A person I greatly respect lost one of her old mares today. My friend sat up all night in the rain and the mud with her mare until the vet could arrive. Ultimately, there was nothing that could be done except make a very difficult decision… and let the mare go.
I felt my heart break when I read her Twitter feed and Facebook posts from last night through today. Saying “I”m so sorry” is woefully inadequate. The death of a horse is like losing a child to a horse person because these huge, delicate creatures are our family. Some of us make the choice to have horses instead of children. Losing one can be devastating.
I wish there was more I could do to help my friend — but states-away makes it hard to help. But I can offer to listen. Sometimes that is the best thing you can do is help share the pain.
When I lost Isis, only a few of my friends realized the full impact. I put on a brave face; gave a talk about EPM at the local horse club the night after she died to try to give some meaning to her passing. My friends knew better than to leave me alone. Someone checked on me every day for a week to make sure I was okay.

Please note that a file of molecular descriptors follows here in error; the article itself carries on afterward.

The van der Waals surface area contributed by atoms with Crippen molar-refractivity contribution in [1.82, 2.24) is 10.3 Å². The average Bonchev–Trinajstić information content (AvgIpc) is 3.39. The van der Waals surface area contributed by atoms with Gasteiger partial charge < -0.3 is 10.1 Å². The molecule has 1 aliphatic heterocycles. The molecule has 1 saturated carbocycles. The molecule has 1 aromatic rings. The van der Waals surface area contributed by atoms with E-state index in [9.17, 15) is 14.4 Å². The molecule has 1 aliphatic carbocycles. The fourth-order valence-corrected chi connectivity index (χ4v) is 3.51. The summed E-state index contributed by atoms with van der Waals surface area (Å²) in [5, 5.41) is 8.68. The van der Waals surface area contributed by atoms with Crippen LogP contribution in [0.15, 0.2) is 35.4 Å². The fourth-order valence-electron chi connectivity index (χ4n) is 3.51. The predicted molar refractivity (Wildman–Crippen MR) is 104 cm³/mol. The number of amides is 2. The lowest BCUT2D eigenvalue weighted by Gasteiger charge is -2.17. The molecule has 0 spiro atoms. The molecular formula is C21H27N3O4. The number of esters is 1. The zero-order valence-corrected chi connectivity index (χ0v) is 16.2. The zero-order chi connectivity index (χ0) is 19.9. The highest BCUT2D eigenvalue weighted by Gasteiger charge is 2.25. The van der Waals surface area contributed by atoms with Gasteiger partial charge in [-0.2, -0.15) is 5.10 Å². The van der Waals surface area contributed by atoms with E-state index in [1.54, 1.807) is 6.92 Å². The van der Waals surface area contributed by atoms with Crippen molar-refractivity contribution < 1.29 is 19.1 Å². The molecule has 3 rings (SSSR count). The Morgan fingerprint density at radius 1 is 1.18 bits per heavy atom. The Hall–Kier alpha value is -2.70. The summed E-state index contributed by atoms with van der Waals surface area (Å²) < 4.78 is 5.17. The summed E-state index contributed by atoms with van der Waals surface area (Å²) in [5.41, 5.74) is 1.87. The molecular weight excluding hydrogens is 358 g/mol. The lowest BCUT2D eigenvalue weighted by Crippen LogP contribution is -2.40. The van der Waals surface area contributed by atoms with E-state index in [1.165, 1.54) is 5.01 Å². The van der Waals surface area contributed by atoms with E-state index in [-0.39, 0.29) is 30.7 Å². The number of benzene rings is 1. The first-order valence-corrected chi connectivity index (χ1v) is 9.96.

My horse-friends knew better than to ask how I was. That threat of losing a horse can be so close, just an emergency away.
The most unexpected thing can set them into a downward spiral and suddenly the vet is there giving you The Dreadful Talk about quality of life. And you are faced with a choice that is horrifying and selfless, and leaves a 1200-pound hole in your heart.
Funny how whole also contains a hole.
It is never easy to deal with any sort of death. Eventually, as the hole loses the caustic edges and begins to heal towards whole, you can remember the joys. The memories don’t cause you to immediately cry (or wail) and instead it’s sadness replacing over-whelming grief. Eventually.
The stall isn’t always empty.
The saddle finds another back.
The herd helps its human recover, remember, and honor the one who is not in the paddock any more.